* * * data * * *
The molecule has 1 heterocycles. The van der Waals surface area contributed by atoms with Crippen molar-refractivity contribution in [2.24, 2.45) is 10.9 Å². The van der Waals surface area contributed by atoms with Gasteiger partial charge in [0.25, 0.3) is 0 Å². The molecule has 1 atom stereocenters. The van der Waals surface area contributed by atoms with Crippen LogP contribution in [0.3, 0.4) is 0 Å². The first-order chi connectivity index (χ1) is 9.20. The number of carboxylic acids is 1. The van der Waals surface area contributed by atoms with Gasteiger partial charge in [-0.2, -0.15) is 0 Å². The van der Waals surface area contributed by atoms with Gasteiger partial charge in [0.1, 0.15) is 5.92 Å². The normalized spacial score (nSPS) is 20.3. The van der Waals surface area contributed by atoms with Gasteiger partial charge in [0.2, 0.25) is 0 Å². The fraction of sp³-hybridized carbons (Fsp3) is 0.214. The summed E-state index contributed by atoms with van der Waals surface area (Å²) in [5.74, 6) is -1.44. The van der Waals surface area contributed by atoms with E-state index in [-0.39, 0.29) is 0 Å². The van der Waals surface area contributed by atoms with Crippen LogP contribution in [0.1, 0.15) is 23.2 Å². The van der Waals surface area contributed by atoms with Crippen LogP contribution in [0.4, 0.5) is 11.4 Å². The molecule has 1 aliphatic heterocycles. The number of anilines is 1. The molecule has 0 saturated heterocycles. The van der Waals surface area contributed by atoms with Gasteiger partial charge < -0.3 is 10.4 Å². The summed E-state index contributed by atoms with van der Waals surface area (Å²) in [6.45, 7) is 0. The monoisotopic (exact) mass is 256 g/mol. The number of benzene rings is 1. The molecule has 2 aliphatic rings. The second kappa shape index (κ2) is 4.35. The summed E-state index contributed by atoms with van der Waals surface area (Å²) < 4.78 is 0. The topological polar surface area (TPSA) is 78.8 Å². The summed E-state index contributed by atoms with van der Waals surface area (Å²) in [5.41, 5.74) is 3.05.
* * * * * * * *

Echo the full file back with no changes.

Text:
The molecule has 1 heterocycles. The van der Waals surface area contributed by atoms with Crippen molar-refractivity contribution in [2.24, 2.45) is 10.9 Å². The van der Waals surface area contributed by atoms with Gasteiger partial charge in [0.25, 0.3) is 0 Å². The molecule has 1 atom stereocenters. The van der Waals surface area contributed by atoms with Crippen LogP contribution in [0.3, 0.4) is 0 Å². The first-order chi connectivity index (χ1) is 9.20. The number of carboxylic acids is 1. The van der Waals surface area contributed by atoms with Gasteiger partial charge in [-0.2, -0.15) is 0 Å². The van der Waals surface area contributed by atoms with Gasteiger partial charge in [0.1, 0.15) is 5.92 Å². The normalized spacial score (nSPS) is 20.3. The van der Waals surface area contributed by atoms with Gasteiger partial charge in [0.2, 0.25) is 0 Å². The fraction of sp³-hybridized carbons (Fsp3) is 0.214. The summed E-state index contributed by atoms with van der Waals surface area (Å²) in [5.74, 6) is -1.44. The van der Waals surface area contributed by atoms with E-state index in [-0.39, 0.29) is 0 Å². The van der Waals surface area contributed by atoms with Crippen LogP contribution in [0.1, 0.15) is 23.2 Å². The van der Waals surface area contributed by atoms with Crippen LogP contribution in [0.4, 0.5) is 11.4 Å². The molecule has 1 aliphatic heterocycles. The number of anilines is 1. The molecule has 0 saturated heterocycles. The van der Waals surface area contributed by atoms with Gasteiger partial charge < -0.3 is 10.4 Å². The summed E-state index contributed by atoms with van der Waals surface area (Å²) in [6.45, 7) is 0. The monoisotopic (exact) mass is 256 g/mol. The number of benzene rings is 1. The molecule has 2 aliphatic rings. The second kappa shape index (κ2) is 4.35. The summed E-state index contributed by atoms with van der Waals surface area (Å²) < 4.78 is 0. The topological polar surface area (TPSA) is 78.8 Å². The summed E-state index contributed by atoms with van der Waals surface area (Å²) in [5.41, 5.74) is 3.05.